DB Schenker helping to build a greener London
Company partners with customer to haul eco-friendly aggregates by rail to the English capital
DB Schenker Rail UK have launched a new freight service running from Burngullow, near St Austell in Cornwall, to London, transporting secondary aggregates from china clay waste on behalf of S.Walsh & Sons.
The material is a by-product of china clay production generated at Imerys Minerals’ operations in Cornwall. The china clay produced generates 5 to 9 tonnes of waste materials, a significant proportion of which has the potential for use as a secondary aggregate.
Secondary aggregates from china clay waste meets the requirements of sustainable building in the UK and can be used to produce concrete, building blocks and asphalt. Traditionally, much of the granite has remained in Cornwall but the increasing demand for eco-friendly building materials, combined with economic distribution methods, means the secondary aggregate has found a market niche in London and the South East region, where there is a current shortage of locally produced materials.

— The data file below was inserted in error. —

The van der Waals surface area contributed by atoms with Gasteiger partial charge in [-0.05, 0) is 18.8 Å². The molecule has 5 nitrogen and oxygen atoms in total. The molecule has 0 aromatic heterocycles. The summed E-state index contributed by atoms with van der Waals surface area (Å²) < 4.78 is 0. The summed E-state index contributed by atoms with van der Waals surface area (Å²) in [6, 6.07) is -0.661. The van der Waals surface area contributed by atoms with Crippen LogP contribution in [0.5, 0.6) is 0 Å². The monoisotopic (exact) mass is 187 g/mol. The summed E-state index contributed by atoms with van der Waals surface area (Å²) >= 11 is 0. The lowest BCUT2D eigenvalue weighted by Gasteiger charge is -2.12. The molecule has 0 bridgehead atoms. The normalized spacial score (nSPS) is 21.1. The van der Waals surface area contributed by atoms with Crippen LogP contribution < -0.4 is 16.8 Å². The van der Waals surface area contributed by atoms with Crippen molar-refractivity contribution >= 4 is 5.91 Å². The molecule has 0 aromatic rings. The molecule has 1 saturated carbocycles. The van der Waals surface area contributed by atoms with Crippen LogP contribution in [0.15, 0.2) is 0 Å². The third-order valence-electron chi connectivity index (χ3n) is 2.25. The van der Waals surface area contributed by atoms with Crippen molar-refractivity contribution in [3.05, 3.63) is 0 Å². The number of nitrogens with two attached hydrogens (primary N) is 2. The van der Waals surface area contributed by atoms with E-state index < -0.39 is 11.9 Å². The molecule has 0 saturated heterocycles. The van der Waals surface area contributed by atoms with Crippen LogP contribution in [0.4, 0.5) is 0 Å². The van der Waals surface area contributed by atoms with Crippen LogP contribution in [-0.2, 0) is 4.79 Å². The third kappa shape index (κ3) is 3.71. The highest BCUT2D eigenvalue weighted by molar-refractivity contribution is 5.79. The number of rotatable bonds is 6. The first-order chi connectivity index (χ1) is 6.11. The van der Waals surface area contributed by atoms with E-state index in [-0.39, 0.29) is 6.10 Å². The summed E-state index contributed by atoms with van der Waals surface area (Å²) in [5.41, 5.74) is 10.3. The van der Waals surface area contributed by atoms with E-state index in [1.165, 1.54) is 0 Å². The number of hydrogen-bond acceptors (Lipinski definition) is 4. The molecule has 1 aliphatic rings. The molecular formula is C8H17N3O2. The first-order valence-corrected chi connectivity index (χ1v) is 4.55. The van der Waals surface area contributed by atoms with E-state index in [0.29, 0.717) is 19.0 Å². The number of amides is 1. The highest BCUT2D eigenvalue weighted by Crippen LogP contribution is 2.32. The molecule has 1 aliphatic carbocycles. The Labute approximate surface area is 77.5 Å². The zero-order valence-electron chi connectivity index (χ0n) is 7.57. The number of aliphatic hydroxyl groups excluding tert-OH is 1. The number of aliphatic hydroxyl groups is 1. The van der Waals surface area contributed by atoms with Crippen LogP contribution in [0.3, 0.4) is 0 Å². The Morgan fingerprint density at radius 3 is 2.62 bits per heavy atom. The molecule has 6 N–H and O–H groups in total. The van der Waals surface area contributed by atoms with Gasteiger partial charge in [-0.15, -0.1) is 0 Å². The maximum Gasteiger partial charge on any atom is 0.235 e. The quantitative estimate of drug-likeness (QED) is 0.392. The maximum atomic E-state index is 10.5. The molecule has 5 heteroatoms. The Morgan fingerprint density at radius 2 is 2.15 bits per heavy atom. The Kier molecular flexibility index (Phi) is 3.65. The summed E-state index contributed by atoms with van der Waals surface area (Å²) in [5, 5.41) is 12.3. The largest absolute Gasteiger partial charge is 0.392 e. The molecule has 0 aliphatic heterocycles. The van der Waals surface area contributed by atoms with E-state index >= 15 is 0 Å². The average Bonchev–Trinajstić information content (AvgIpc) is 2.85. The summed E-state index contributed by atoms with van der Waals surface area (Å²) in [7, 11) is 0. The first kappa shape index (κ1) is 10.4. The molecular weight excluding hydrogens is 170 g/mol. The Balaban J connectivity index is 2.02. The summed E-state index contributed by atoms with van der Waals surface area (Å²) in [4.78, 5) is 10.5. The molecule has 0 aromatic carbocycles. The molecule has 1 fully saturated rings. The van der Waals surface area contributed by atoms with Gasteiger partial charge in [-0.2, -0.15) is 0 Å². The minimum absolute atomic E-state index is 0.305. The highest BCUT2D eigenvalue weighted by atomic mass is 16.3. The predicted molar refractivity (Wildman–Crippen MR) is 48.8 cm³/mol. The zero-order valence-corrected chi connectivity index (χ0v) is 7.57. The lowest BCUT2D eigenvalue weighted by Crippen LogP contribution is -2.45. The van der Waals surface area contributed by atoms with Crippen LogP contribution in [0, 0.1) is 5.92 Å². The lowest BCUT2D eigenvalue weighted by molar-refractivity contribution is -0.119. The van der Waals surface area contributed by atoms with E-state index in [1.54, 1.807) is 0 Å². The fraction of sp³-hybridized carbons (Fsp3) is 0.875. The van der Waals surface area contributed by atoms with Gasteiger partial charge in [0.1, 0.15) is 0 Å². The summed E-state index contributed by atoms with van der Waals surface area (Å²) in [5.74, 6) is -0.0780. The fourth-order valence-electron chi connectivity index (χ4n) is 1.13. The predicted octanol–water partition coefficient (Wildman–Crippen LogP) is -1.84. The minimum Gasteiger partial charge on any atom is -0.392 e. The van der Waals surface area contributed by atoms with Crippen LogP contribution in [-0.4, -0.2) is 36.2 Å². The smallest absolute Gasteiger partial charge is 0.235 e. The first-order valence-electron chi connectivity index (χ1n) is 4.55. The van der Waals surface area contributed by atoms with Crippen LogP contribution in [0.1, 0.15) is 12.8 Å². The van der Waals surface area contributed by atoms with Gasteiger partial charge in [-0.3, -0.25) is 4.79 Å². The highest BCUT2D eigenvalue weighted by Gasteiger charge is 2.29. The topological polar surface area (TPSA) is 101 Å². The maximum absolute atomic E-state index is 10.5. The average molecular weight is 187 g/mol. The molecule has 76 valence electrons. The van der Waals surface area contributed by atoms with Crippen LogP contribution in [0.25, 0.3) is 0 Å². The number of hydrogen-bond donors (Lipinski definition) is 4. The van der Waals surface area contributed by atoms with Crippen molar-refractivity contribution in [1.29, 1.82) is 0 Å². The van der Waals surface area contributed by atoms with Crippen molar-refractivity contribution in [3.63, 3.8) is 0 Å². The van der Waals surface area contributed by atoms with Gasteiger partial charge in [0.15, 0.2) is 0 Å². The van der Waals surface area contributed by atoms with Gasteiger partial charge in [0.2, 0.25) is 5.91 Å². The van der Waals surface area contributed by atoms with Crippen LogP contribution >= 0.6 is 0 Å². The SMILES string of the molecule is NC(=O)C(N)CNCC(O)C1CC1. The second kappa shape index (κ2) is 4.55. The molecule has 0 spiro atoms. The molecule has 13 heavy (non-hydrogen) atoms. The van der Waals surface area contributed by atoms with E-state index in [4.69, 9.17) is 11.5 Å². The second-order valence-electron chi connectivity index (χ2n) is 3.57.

Over the last 18 months, DB Schenker Rail UK have worked closely with Imerys and S.Walsh & Sons to develop cost-effective and sustainable methods of maximizing the volumes moved by rail. As a result, each train is expected to carry 1,200 tonnes of secondary aggregates to DB Schenker’s rail construction hub n Stratford, near Queen Elizabeth Olympic Park.
David Fletcher, head of construction sales for DB Schenker Rail UK, said: ‘This is the first time that S.Walsh & Sons has used rail transport and we are delighted to be working with them to transfer the product to London where it can be used by the construction industry. ‘As the leading supplier of rail services to the construction sector this is an exciting and eco-friendly project that we are proud to be part of.’
John Hodkin, business development and services manager for Imerys, added: ‘We are very pleased to be a part of this new initiative, which is very much in line with Imerys’ strategy for focusing on greater sustainability around its operations by reducing the amount of china clay waste sent to tips and increasing the future use of secondary aggregates produced from these by-products.’